A poll of 28,000 people carried out for the BBC World Service found that a majority of surveyants from around the globe believe the main causes of problems between the West and Islam are not based on religious but political and economic factors.
The Sydney Morning Herald reports that, in a study that "is bad news for radio shock jocks and clash of civilization theorists," 52 percent of those polled said conflicting interests were the main cause of tensions, while 58 percent blamed "intolerant minorities" on both sides for causing most of the problems.
Despite the terrorist attacks of September 2001, the debacle in Iraq, and tensions between Islam and other faiths that are frequently highlighted by politicians and the media, most people remain optimistic.
While the world's problems are seen as fundamentally political and economic in nature, most of those polled in Asia, Africa, the Americas and Europe also blamed intolerant minorities for stirring up tensions.
The BBC reports that Doug Miller, the president of GlobeScan – the company which carried out the poll for the BBC – said the results suggested that the world was not headed towards an "inevitable and wide ranging clash of civilizations."
"Most people feel this is about political power and interests, not religion and culture," he said.
He pointed to the polarisation of communities in Nigeria [which was the one country in the survey were a majority see religion as the main cause of conflict] as a warning sign to others, but hailed the results from Lebanon, a country frequently caught up in conflicts.
Some 78% of Lebanese strongly believed West-East tensions were politically motivated, while 68% felt common ground could be found between the West and the Islamic world.
WorldPublicOpinion.org, a website of the Program on International Policy Attitudes (PIPA), which promotes public awareness of international affairs and took part in the BBC study, reports that while 28 percent of those surveyed said conflict was inevitable, twice that number believe that common ground can be found between the West and Islam.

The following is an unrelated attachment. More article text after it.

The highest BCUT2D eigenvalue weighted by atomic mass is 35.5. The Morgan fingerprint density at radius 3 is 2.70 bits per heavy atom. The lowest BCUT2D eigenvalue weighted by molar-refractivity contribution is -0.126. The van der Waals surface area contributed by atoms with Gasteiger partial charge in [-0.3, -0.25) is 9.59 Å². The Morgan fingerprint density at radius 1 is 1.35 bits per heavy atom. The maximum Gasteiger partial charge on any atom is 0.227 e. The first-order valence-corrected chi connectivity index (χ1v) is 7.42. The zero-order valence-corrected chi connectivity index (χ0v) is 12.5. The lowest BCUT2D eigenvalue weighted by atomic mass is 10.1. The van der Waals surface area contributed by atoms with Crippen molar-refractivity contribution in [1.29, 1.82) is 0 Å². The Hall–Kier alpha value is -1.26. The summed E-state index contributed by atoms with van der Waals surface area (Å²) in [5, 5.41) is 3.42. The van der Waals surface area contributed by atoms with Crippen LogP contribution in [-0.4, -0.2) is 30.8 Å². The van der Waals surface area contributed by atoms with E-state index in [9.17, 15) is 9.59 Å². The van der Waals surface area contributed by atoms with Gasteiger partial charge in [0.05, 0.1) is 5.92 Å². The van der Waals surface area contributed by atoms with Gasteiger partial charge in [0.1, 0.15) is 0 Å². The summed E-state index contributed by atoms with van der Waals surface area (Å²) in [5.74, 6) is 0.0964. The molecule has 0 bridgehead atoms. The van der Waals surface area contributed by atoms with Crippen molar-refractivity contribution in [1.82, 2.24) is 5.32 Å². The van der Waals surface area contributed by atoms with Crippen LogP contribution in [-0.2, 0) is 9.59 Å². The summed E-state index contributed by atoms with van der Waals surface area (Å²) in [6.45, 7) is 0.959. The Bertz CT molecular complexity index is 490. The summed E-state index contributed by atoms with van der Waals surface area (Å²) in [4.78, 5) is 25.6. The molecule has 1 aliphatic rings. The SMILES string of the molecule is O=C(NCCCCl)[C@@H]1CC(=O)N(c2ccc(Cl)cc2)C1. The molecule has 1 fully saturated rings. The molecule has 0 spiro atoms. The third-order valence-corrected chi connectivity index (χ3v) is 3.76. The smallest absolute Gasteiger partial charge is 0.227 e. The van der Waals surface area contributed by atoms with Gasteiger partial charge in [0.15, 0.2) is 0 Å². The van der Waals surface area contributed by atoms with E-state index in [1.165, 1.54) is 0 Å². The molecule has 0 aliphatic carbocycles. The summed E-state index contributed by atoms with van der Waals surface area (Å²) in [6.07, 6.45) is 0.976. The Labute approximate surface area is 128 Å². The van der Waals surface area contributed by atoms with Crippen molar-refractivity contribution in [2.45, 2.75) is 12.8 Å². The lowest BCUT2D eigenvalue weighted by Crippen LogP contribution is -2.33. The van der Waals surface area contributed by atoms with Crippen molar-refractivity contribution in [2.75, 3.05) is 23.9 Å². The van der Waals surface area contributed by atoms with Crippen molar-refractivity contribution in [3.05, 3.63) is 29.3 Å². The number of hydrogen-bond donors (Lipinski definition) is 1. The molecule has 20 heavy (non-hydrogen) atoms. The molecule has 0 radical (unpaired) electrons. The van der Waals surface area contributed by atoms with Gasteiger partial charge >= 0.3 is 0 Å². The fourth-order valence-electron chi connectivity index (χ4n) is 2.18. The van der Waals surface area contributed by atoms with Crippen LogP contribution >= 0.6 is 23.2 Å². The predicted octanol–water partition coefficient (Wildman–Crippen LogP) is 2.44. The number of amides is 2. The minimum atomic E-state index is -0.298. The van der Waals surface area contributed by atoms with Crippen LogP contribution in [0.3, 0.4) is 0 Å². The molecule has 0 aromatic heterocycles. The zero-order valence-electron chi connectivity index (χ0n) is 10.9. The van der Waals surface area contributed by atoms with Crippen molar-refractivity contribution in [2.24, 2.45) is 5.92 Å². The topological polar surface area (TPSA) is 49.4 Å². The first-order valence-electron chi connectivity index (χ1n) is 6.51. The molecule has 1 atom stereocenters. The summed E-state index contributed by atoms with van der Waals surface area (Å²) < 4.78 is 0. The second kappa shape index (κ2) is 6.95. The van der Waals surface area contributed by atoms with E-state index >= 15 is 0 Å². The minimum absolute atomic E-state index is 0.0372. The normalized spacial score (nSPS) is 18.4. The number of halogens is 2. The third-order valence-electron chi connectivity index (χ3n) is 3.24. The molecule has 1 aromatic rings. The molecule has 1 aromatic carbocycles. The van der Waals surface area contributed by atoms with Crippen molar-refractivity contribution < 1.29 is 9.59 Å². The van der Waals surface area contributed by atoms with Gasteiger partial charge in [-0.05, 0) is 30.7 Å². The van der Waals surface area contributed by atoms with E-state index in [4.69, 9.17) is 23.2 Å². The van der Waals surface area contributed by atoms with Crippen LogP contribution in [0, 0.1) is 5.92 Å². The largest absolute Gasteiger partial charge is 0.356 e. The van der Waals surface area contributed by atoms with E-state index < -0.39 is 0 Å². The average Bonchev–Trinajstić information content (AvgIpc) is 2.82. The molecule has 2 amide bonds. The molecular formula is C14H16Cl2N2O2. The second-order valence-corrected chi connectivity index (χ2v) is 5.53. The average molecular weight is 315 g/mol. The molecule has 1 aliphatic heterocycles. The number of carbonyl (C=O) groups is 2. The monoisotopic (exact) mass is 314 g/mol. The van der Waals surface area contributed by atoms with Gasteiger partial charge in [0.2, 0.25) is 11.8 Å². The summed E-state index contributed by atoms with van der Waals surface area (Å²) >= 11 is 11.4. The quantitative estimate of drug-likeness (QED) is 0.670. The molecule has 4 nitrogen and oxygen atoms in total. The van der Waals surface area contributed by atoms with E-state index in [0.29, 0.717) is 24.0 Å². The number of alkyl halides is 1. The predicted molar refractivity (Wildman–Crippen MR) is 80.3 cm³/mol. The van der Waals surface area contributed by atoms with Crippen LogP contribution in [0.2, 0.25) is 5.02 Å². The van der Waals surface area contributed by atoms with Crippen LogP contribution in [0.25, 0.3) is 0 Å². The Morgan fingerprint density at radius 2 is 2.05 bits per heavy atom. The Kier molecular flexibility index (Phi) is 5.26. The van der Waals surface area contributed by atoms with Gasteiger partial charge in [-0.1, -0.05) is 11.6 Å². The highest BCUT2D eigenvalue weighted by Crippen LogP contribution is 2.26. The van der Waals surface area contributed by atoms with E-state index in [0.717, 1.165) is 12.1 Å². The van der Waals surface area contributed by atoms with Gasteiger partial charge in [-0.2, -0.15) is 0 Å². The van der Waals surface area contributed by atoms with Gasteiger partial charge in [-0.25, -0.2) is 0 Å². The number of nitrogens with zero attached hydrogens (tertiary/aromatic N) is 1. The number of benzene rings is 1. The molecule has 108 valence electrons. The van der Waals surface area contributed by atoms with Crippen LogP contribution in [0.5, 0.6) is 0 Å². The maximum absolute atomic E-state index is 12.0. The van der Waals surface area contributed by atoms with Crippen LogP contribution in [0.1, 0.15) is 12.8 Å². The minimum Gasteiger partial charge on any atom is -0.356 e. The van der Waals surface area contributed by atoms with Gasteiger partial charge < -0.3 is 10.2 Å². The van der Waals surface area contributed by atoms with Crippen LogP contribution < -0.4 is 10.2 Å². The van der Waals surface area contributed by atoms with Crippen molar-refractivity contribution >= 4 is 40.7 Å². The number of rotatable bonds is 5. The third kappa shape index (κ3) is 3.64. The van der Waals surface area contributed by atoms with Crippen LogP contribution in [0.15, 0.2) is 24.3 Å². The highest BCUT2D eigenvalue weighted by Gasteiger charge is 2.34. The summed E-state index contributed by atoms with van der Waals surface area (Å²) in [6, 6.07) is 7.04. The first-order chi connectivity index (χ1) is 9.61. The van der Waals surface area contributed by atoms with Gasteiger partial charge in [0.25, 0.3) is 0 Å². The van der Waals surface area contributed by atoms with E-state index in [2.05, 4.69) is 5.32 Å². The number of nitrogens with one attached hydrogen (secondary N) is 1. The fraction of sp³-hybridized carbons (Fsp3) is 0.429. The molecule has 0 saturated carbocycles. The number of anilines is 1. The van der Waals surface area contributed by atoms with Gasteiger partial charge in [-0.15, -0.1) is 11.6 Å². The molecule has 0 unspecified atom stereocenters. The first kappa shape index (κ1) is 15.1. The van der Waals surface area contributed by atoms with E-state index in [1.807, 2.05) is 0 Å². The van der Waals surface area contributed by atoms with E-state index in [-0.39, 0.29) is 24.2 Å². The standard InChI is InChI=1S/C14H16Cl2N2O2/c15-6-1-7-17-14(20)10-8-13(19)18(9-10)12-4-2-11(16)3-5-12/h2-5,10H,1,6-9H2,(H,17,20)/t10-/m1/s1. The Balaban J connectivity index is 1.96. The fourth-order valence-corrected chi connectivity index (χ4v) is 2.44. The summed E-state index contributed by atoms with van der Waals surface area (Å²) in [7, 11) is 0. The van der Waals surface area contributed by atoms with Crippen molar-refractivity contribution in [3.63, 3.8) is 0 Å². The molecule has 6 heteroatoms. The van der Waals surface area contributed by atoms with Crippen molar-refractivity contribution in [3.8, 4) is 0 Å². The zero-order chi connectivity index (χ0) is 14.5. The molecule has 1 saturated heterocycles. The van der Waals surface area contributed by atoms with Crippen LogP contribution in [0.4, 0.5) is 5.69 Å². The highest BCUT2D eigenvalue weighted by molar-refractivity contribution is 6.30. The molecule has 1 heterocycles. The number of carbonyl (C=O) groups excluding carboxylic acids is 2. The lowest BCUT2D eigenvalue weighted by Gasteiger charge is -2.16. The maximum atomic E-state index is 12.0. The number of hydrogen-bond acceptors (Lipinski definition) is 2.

The minority of people who believe that tensions between Islam and the West arise from differences of religion and culture are much more likely to believe that violent conflict is inevitable compared to those who think the problem derives from issues of political power or intolerant minorities.
A belief that violent conflict is inevitable is somewhat more common among Muslims (35 percent) than Christians (27 percent) or others (27 percent). But overall, 52 percent of the 5,000 Muslims surveyed say it is possible to find common ground, including majorities in Lebanon (68 percent) and Egypt (54 percent) as well as pluralities in Turkey (49 percent) and the United Arab Emirates (47 percent). Even in religiously divided Nigeria, a large majority of Muslims (63 percent) believe it is possible to find common ground, while Christians are divided on the question. Only in Indonesia do a slim majority (51 percent) of Muslims take the view that violent conflict is inevitable.
The Inter Press Service reports that educational differences played a role in determining people's opinions. While those who said they had no formal education tended to be less supportive of the idea that common ground could be found (46 percent), two thirds of those with education believe that it was possible.
Countries with the largest majorities believing that Islam and the West can find common ground included Italy, Great Britain, Canada, Mexico and France (69%). A majority of Americans (64 percent) also believe that common ground can be found, while 31 percent believe that conflict is inevitable.
In an interview with Voice of America, Mr. Miller of GlobeScan said that the survey results also show most people would back efforts by their leaders to find practical solutions based on "the values shared by all communities."
"I think it is clear that more moderate leaders have the support, and on both sides, [and] that likely peacemakers are going to come to the fore," said Miller.